So, addressing the thread title, I agree that "all" the coin magic might not be neccesary.

However, great coin magic, in the hands of someone who has mastered his art and has the taste and good judgement about unleashing it on lucky spectators, is among the most astounding magic that there is, for this guy.
"Better described in The Amateur Magician's Handbook"
Mr. Mystoffelees
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*** well said!!!
Also known, when doing rope magic, as "Cordini"
Sean Giles
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Sums it up perfectly Smile
K_B_G
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Hare you have summed up beautifully what I have come to appreciate and love about coin magic.. you have to stick it out through the rough training period, but eventually the poetry in motion starts to flow..
Hare
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I owe my attitude about coin magic to Master Magic writer Henry Hay, (June Barrows Mussey). While there are many coin books that have more coin effects, there is none better written from a teaching perspective. Hay's AMATEUR MAGICIAN'S HANDBOOK started me on my magical coin trek, and I consider myself extremely fortunate to have read him first, and avoided the shortcuts and pitfalls and general "do this then do that" approach that majority of coin magic books offer.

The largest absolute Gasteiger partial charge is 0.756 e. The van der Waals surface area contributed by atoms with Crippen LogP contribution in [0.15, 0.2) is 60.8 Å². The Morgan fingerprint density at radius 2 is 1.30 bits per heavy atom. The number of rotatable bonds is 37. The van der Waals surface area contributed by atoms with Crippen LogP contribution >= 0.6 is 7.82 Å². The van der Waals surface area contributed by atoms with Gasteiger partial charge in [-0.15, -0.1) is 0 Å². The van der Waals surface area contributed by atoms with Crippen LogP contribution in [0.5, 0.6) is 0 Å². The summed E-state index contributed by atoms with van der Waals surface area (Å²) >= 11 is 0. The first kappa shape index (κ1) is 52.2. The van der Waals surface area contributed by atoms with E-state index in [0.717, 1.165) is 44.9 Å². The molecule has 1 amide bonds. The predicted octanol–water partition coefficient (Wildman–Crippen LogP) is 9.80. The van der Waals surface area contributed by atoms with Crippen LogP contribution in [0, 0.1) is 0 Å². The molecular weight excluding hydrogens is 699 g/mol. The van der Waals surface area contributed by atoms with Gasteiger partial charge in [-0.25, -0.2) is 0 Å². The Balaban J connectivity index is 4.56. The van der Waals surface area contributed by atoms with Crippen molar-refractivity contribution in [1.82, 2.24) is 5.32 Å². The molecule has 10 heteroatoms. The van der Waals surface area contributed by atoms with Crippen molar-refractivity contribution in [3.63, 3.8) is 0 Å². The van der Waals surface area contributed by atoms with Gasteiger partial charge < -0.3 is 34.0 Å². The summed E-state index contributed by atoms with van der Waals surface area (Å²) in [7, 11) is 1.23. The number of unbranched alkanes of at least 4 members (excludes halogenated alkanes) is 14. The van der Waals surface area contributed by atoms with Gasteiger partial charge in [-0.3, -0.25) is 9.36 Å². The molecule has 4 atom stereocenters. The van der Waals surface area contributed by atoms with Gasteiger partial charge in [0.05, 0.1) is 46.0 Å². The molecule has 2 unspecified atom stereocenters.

I highly reccomend that book for magicians of ALL skill levels, and anything that sounded wise and sagey about my words, I am sure, derived from my virtual memorization of the coin chapters in Hay's mighty little Handbook.
"Better described in The Amateur Magician's Handbook"
Ocha
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I'm sorry but I feel the exact same way as the poster. Only I feel this about cards, how many ways can you find a selected card, predict a card, or have a card rise to the top of the deck? There I've named the three card routines out there!!! How Boring...